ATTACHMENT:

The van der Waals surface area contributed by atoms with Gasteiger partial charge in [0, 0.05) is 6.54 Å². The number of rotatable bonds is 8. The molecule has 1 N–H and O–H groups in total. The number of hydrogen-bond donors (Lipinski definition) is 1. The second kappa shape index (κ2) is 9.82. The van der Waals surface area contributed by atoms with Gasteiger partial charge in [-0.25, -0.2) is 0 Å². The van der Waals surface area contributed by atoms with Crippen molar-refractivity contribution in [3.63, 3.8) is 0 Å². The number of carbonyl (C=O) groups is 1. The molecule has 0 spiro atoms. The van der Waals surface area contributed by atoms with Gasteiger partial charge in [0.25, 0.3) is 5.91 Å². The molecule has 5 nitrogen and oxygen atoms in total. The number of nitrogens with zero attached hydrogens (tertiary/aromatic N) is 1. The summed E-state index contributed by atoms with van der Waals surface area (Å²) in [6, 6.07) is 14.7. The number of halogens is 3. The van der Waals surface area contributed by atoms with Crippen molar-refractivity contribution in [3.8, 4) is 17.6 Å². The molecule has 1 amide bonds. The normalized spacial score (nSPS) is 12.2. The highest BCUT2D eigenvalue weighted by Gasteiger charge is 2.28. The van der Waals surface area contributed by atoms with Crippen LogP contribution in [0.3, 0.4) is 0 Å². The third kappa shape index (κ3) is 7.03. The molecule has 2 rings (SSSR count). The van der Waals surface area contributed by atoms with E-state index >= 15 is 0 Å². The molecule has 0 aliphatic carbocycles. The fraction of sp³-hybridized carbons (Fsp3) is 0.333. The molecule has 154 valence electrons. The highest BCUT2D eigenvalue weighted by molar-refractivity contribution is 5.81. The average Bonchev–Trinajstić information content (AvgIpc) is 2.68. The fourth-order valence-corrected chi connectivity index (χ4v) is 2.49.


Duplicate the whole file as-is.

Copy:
The van der Waals surface area contributed by atoms with Gasteiger partial charge in [0, 0.05) is 6.54 Å². The number of rotatable bonds is 8. The molecule has 1 N–H and O–H groups in total. The number of hydrogen-bond donors (Lipinski definition) is 1. The second kappa shape index (κ2) is 9.82. The van der Waals surface area contributed by atoms with Gasteiger partial charge in [-0.25, -0.2) is 0 Å². The van der Waals surface area contributed by atoms with Crippen molar-refractivity contribution in [3.63, 3.8) is 0 Å². The number of carbonyl (C=O) groups is 1. The molecule has 0 spiro atoms. The van der Waals surface area contributed by atoms with Gasteiger partial charge in [0.25, 0.3) is 5.91 Å². The molecule has 5 nitrogen and oxygen atoms in total. The number of nitrogens with zero attached hydrogens (tertiary/aromatic N) is 1. The summed E-state index contributed by atoms with van der Waals surface area (Å²) in [6, 6.07) is 14.7. The number of halogens is 3. The van der Waals surface area contributed by atoms with Crippen molar-refractivity contribution in [3.8, 4) is 17.6 Å². The molecule has 1 amide bonds. The normalized spacial score (nSPS) is 12.2. The highest BCUT2D eigenvalue weighted by Gasteiger charge is 2.28. The van der Waals surface area contributed by atoms with Crippen LogP contribution in [0.3, 0.4) is 0 Å². The third kappa shape index (κ3) is 7.03. The molecule has 2 rings (SSSR count). The van der Waals surface area contributed by atoms with E-state index >= 15 is 0 Å². The molecule has 0 aliphatic carbocycles. The fraction of sp³-hybridized carbons (Fsp3) is 0.333. The molecule has 154 valence electrons. The highest BCUT2D eigenvalue weighted by molar-refractivity contribution is 5.81. The average Bonchev–Trinajstić information content (AvgIpc) is 2.68. The fourth-order valence-corrected chi connectivity index (χ4v) is 2.49.